Skip to Main Content
Animals are not ours to eat, wear, experiment on, use for entertainment, or abuse in any other way.

Ruby Roth, Author of ‘That’s Why We Don’t Eat Animals,’ Chats With Us!

The following article was written by Michelle Carr.

Following the success of That’s Why We Don’t Eat Animals, a book by Ruby Roth about teaching kids compassion, Roth now has a second children’s book, Vegan Is Love, set to be released on April 24. In an exclusive interview, she discusses her inspiration and offers advice on how parents can get active for animals. Be sure to check back early next month because we’ll be giving away a copy of Vegan Is Love to one lucky winner!

Thanks for taking the time to chat with us! How long have you been vegan, and why did you make the decision?

In 2003 a friend challenged me to go vegan as a health experiment. I tried it for a few months, and I stopped getting colds, I lost weight, I woke up early full of energy, and I could feel my body running off of clean fuel. It was like taking off a heavy jacket and starting to run … so I never went back! Then when I started researching our food and animal agriculture systems, my world was really blown open. Everything in my life—from my grandparents’ experience in the Holocaust to my progressive upbringing and alternative education, to my interest in social justice should have led to my having been vegan already. But until my friend opposed my thinking, my values didn’t match my eating habits. They do now.

That’s Why We Don’t Eat Animals is an immensely popular kids’ book. What was the inspiration behind the book?

I was teaching art at an elementary school when the kids began questioning why I didn’t eat the string cheese and milk they were served at recess. As I quietly and gently shared my reasons (I got braver later), I was shocked to find that they were interested, curious, inquisitive. Right away, I looked for a book I could bring to them, but I couldn’t find one that wasn’t about a talking animal or vegetable—I felt these kids were too cool and smart for that, they wouldn’t pay attention to silliness. With degrees in American studies and art, I decided to create the book myself.

You have a new kids’ book, Vegan Is Love, coming out on April 24. How is this book different from That’s Why We Don’t Eat Animals?

Where the first book is about the “why,” the second is about the “how.” Vegan Is Love is about sending our love across the world through everyday choices. From the food we eat to the dollars we spend to the clothing and entertainment we choose, anyone and everyone can make a vegan choice. This book shows children how. I consider it a kid’s guide to “occupying” the world!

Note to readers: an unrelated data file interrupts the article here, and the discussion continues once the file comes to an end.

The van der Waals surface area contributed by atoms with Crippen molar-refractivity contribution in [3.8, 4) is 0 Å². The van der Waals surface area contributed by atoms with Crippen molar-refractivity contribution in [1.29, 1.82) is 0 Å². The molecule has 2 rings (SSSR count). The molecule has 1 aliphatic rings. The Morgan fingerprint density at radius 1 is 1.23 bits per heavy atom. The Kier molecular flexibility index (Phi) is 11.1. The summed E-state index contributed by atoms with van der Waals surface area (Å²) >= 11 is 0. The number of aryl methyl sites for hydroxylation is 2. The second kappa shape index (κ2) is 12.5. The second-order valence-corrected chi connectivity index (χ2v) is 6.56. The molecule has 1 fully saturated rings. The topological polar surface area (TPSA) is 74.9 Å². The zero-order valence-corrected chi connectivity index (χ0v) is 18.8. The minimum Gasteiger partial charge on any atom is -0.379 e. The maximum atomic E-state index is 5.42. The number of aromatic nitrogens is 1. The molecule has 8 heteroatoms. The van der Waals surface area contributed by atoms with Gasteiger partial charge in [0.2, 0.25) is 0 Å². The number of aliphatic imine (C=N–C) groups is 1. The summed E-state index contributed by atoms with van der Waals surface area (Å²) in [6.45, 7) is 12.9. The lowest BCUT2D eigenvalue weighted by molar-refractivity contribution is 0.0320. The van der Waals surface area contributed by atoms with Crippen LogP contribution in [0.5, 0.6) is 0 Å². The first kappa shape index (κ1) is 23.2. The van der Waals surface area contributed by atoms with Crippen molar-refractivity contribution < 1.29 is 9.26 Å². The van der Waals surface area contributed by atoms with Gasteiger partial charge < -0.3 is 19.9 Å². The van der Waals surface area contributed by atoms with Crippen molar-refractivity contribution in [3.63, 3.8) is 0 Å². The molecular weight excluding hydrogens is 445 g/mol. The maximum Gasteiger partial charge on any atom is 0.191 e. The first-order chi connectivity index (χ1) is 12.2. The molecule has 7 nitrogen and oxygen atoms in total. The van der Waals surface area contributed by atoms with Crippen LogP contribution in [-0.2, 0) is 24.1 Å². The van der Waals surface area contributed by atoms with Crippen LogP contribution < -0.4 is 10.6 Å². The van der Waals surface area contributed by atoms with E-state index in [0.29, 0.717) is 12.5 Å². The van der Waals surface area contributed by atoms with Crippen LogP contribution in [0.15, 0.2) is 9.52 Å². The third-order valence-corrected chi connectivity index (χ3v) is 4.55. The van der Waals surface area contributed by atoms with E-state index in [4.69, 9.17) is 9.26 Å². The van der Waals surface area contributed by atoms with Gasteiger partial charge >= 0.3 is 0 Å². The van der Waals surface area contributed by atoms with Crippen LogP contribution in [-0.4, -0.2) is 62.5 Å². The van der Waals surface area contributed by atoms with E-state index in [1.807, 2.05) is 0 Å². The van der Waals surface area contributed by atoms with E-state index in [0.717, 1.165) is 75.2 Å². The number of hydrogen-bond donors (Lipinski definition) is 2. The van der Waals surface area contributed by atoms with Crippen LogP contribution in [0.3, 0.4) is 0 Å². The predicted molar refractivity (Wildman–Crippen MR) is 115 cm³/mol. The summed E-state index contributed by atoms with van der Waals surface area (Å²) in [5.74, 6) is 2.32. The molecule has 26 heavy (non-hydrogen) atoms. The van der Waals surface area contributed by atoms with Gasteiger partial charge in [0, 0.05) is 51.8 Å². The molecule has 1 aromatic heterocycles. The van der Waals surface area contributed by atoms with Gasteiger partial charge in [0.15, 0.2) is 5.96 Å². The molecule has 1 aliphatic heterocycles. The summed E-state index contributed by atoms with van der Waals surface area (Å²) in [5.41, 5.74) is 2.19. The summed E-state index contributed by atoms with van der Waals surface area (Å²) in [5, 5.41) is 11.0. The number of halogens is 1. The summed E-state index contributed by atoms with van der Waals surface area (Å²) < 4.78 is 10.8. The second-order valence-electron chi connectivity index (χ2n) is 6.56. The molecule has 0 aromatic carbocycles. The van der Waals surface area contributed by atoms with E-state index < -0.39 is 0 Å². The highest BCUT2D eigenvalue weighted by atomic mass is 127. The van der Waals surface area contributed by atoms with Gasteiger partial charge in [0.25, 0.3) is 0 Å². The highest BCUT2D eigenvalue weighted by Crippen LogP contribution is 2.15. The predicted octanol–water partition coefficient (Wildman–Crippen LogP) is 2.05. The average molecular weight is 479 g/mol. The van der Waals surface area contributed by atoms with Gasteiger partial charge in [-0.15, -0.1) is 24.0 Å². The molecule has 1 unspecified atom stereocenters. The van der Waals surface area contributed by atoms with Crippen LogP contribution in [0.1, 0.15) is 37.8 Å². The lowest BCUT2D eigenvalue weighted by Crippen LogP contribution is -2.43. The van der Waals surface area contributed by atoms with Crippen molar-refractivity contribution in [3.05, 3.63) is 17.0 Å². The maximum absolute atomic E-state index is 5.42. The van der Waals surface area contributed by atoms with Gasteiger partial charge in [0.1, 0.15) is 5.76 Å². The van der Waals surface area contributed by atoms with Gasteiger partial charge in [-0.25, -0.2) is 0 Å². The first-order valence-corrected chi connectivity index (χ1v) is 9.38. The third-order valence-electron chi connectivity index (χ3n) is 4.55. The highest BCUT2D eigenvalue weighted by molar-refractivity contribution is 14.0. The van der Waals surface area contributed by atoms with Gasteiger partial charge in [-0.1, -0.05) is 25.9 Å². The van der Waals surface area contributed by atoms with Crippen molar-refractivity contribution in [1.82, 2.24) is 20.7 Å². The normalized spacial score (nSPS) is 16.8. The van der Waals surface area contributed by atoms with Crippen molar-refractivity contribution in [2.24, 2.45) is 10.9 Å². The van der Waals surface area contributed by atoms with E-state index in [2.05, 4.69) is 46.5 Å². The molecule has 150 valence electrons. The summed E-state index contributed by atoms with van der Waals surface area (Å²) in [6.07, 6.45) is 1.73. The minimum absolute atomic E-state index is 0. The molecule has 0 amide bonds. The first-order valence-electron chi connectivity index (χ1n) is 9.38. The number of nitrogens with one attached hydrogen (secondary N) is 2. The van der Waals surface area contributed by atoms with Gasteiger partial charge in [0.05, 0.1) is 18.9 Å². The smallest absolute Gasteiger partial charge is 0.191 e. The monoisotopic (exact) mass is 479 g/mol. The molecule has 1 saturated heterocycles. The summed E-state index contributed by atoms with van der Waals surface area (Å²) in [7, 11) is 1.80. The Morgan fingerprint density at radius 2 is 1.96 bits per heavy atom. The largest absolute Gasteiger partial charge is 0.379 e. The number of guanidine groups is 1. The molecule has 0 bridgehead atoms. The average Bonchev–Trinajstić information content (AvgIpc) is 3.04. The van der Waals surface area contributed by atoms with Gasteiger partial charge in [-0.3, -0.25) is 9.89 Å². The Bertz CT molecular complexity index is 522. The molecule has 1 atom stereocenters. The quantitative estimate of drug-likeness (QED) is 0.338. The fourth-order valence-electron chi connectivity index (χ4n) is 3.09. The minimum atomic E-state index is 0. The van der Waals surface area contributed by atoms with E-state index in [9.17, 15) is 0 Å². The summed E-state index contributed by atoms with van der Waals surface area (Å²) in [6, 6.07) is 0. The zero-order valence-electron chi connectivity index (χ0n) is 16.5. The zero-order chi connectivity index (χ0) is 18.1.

When you aren’t writing wonderful children’s books, what can we find you doing?

When I’m not developing books, researching and blogging, prepping food for my family, graphic designing, fashion illustrating, and being the woman-of-the-house, you can usually find me at a farmer’s market! I kid you not, there are three nearby me during the week, and sometimes I go to ALL of them! It’s joy, church, community, my social life, and grocery shopping rolled into one.

As I’m sure you would agree, kids are integral to creating a kinder world. What would you suggest for how parents can get their kids active for animals?

Wanting to help animals—or the environment, people, and Earth—comes first from having a sense of the world and our place in it. Have fun diving into analytical, interesting conversations with your child—at the grocery store when you’re buying cruelty-free shampoo, at the farmer’s market when you’re handing over dollars for fruit, when you’re reading homework textbooks and see the food group charts, when you see an ad for chicken nuggets during Sesame Street. Ask your children for their opinions on important subjects so they begin formulating morals and values on their own. It’s fun and enlightening, their answers can be so insightful. And it’s this kind of education in critical and compassionate thinking that lasts a lifetime.

*****

Keep in touch with Ruby on her website and on Facebook! For more information about teaching kids compassion, be sure to check out PETA Kids and TeachKind, PETA’s humane-education division.

What tools do you use to teach your child to be kind to animals? Share your parenting tips with the rest of us in the comments below!

Related Posts

Respond
Commenting is closed.
  • Susan Gauthier says:

    hi, this sounds great! where can i get this book?

  • chander kumar soni says:

    i love her.

  • Rebecca says:

    I absolutely loved and still love Thats Why We Dont Eat Animals. It was the very first book I read to my daughter who was maybe 6 months old and is still her favorite. I wanted it as a gentle way to explain some of the main reasons why mama and dada did not eat the way most folks around us do. I cant wait for the second one and will be getting it for my daughter.
    The other thing I have used to explain our vegan/vegetarian ways is that we would not want to eat our pets because we love them so why should a cow, pig, chicken or other animal be any different. Plus we just lead by example.
    Thanks.

Connect With PETA

Submit